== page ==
OCEAN CITY – Ocean City elected officials renewed the debate this week about a potential room tax hike with a sense of urgency giving the legislative framework for accomplishing the change.
During the council comment section on Monday’s virtual meeting, Council Secretary Tony DeLuca renewed his push for further discussion on a proposed increase in the resort’s room tax. DeLuca, who has been advocating a hike in the room tax to offset some of the budget shortfalls associated with the ongoing pandemic, pushed for a work session discussion on a proposed room tax hike as soon as next week.
After an often-fierce debate, the council in 2019 approved an increase in the resort’s room tax from 4.5% to 5%. Prior to that, the town’s room tax had last been increased for 4% to 4.5% in 2007. Even with the increase approved in 2019, Ocean City’s room tax is still considerably lower than the rate in many of the neighboring resort areas, which has led to DeLuca’s push to nudge it higher.
The last time around, while most on the then-council agreed a modest increase was needed, the debate centered largely on how best to spend the increased revenue. When the room tax was increased in 2007, a formula was developed wherein 2% of the revenue derived was dedicated to advertising and marketing the resort and that formula did not change with the last increase in 2019.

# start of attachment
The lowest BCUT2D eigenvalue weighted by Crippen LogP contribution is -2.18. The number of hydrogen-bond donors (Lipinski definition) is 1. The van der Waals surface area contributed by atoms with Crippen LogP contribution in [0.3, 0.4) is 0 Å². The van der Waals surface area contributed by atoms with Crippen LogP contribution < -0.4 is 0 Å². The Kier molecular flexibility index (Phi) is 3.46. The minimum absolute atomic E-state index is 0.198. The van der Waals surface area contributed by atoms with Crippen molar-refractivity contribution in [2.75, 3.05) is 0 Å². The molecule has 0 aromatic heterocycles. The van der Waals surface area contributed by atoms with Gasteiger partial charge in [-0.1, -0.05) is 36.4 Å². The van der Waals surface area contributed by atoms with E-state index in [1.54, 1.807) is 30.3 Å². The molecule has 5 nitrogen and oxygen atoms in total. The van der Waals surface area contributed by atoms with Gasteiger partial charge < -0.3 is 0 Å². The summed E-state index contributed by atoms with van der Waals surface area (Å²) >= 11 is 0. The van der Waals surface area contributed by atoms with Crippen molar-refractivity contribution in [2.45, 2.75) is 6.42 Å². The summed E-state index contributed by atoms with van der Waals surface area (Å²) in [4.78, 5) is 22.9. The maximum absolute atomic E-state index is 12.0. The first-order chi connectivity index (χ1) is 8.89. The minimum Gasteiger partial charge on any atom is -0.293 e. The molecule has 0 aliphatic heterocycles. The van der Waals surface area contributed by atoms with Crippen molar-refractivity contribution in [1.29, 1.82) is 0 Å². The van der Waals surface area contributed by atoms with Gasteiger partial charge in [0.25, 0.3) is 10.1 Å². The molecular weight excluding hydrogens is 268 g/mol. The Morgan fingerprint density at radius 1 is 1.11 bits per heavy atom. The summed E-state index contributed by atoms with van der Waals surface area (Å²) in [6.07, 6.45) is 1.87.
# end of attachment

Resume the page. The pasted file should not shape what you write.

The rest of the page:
This time around, there appears to be a will among the council to nudge the room tax higher, but the decision essentially falls to Worcester County and, ultimately, the state legislature. Councilman Frank Knight agreed with DeLuca if the council desires to nudge the room tax rate higher, time is of the essence to get that process rolling.
“In order to consider raising the room tax, we need legislative approval,” he said. “We need to do that immediately because they start meeting next week.”
Mayor Rick Meehan reminded his colleagues the county would have to sign off on any proposed legislation to increase the room tax in Ocean City. In recent efforts, gaining the support of the Worcester County Commissioners has not been an issue, but, again, there is a process to follow.
“The first thing we have to do is go to the county,” he said. “The county would have to provide permission to seek the legislative change.”
DeLuca urged Council President Matt James and City Manager Doug Miller to get a discussion on a proposed room tax increase on next week’s work session agenda. DeLuca also pushed for further discussion of the proposed new economic development director position and the new organizational chart outlining the pecking order in the town’s hierarchy, although the two issues are mutually exclusive.
“We can start by discussing this next week to see if there is a will to do it or not,” he said. “That’s the first step and there is some urgency to do this.”
Knight reiterated the importance of getting the ball rolling with the General Assembly session opening next week.
“We need to get this going immediately if we want to get something in this legislative session,” he said.
While it appears he supports the concept of nudging the room tax higher, Councilman John Gehrig said it isn’t as easy as simply asking the county and then the state legislature. Gehrig said there are a lot of moving parts to increasing the room tax with the spring and summer seasons approaching.
“There are a lot of concerns and issues,” he said. “We’re into this year and bookings are being made. We need to check with our hospitality partners on this.”